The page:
One thing I love about travelling is suddenly seeing that unexpected something which sends shivers down your spine and makes the hairs on the back of your neck stand up: the beautiful gardens of Ninfa in Italy; local fishermen dancing in an old waterfront warehouse in Crete; or a small ruined temple set amidst olive groves full of spring flowers in Turkey. And at Agrigento in Sicily, I saw the telamon.
The telamon in Agrigento Museum.; c0mpare his height with that of the women standing by his feet.
In Greek mythology, Telamon was a King of Salamis and one of Jason’s argonauts who sailed with him on his quest for the Golden Fleece. According to Homer’s Iliad, Telamon was the father of the Greek hero, Ajax (‘That lubber, Ajax,’ as Shakespeare calls him in Troilus and Cressida). The name ‘Telamon’ means ‘support’ or ‘bearer’ and this explains the architectural term telamon, a colossal male figure used as a column.
Fallen telamon – his feet are facing us. Note the size compared with the person behind his knees.
Telamones (plural) are the male equivalent of caryatids, those draped female figures who masquerade as columns and hold up roofs, the most famous being the caryatids which support the Parthenon. They can also support mantelpieces as this example from Dillington House in Somerset shows.
Caryatid holding up a mantelpiece
In the 5-6th century B.C., Sicily was part of Magna Graecia (Greater Greece). They built a line of impressive temples just outside the city of Akragas (modern Agrimento). The largest of all is the temple to Olympian Zeus, and its upper floor was supported by thirty-eight enormous telamones , each over 25 feet tall.
Temple with modern bronze ‘Fallen Icarus’, perhaps echoing a telamon
The telemones were made in sections and, after two and a half thousand years of weathering, they were not at first recognized for what they were as they lay scattered on the ground after the temples were destroyed by a massive earthquake in 1401.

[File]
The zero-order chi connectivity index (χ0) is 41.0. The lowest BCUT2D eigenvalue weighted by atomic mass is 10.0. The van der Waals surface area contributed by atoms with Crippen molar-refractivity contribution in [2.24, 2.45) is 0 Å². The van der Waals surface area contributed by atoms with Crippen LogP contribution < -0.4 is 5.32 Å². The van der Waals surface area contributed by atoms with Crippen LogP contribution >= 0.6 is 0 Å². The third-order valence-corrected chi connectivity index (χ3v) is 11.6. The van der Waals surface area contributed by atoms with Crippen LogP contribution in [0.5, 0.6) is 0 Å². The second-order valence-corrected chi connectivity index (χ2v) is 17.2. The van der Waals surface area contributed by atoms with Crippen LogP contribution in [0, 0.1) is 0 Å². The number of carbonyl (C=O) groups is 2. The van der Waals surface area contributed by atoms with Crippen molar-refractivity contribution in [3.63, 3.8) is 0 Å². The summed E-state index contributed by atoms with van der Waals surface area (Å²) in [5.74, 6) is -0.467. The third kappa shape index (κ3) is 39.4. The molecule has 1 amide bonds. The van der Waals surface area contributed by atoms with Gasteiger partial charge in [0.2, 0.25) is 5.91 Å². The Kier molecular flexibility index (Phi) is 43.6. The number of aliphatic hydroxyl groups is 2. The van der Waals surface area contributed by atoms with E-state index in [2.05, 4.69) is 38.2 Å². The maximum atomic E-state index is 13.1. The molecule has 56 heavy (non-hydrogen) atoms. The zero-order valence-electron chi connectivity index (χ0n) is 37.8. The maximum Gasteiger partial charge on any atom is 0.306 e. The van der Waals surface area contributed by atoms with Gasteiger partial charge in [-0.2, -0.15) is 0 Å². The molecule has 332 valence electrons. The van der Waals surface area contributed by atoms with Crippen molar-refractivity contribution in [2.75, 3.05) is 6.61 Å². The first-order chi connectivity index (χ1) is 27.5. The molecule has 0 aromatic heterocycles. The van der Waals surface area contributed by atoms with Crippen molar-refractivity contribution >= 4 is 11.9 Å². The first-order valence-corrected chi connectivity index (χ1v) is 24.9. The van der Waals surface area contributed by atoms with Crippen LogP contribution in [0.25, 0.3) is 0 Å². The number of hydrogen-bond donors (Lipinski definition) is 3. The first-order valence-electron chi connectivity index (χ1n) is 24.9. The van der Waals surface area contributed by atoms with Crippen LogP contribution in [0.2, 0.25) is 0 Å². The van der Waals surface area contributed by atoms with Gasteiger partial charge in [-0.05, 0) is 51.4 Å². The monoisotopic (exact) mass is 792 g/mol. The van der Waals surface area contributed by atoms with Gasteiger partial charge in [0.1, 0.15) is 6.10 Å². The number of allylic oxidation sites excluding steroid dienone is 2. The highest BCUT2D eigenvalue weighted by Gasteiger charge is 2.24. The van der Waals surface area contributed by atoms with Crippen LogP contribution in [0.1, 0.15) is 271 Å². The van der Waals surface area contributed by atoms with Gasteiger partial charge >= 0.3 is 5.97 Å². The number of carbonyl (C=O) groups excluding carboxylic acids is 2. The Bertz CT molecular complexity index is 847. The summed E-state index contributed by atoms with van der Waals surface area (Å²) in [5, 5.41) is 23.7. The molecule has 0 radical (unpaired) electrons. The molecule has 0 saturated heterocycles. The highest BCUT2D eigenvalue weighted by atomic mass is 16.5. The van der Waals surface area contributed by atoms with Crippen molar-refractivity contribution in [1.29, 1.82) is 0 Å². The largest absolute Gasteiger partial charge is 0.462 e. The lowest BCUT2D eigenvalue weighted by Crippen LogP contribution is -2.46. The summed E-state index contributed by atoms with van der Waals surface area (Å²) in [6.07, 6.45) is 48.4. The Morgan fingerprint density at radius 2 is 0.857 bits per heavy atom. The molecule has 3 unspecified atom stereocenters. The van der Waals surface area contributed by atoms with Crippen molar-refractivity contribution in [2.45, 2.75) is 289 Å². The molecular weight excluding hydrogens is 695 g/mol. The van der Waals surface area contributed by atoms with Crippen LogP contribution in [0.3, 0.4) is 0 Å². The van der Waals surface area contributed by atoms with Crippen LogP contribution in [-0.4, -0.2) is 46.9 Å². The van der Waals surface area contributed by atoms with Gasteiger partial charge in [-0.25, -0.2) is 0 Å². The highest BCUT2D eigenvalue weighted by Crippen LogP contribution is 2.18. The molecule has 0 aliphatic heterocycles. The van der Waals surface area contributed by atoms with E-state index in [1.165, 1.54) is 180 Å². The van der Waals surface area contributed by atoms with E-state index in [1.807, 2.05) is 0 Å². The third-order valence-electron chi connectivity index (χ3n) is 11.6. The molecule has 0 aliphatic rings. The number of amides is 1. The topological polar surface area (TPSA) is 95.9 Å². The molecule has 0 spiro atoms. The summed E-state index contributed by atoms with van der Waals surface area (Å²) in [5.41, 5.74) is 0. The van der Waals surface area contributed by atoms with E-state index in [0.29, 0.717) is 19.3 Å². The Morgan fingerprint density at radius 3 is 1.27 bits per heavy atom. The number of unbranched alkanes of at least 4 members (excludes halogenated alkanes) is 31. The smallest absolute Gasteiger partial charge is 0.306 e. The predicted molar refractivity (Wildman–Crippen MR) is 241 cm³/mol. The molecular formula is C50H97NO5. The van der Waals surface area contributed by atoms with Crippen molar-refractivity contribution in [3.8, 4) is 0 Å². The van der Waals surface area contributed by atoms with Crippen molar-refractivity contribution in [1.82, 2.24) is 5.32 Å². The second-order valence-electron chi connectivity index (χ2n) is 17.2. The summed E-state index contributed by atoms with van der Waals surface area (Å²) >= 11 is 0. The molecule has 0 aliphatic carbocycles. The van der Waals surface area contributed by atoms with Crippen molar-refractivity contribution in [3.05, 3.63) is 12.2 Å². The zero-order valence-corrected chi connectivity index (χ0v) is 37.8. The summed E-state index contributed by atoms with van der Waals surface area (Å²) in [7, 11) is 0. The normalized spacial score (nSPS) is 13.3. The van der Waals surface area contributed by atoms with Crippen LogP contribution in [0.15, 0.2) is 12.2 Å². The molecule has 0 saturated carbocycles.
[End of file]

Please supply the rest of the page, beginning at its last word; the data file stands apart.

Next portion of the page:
Agrigento, the temple of Hera
However, once recognized, one was removed to the museum at Agrigento and erected in a specially built room (see top of post). It was this which made the hairs on the back of my neck stand up. Note how small his feet are compared with his huge head and arms – an optical trick called entasis which makes the figure appear in proportion when viewed from the ground.
Temple of Olympian Zeus and a fallen telamon. We are looking at the top of his head: his elbows are bent up to help his head support the upper floor.
It is only recently that the telamon pictured above has been recognized and reassembled on the ground beside the fallen temple. Nobody really knows how they fitted onto the building; the Agrigento museum has a model of the temple showing the telamones in place, but it’s only an educated guess. And if they really do support an upper floor, the temple itself must have been absolutely vast.
And that’s the attraction. The sheer scale of the telamones provides the Wow! factor, but there is also the mystery of how they would have looked in situ – and the hope that one day we might find out. For me, that’s an irresistible combination.
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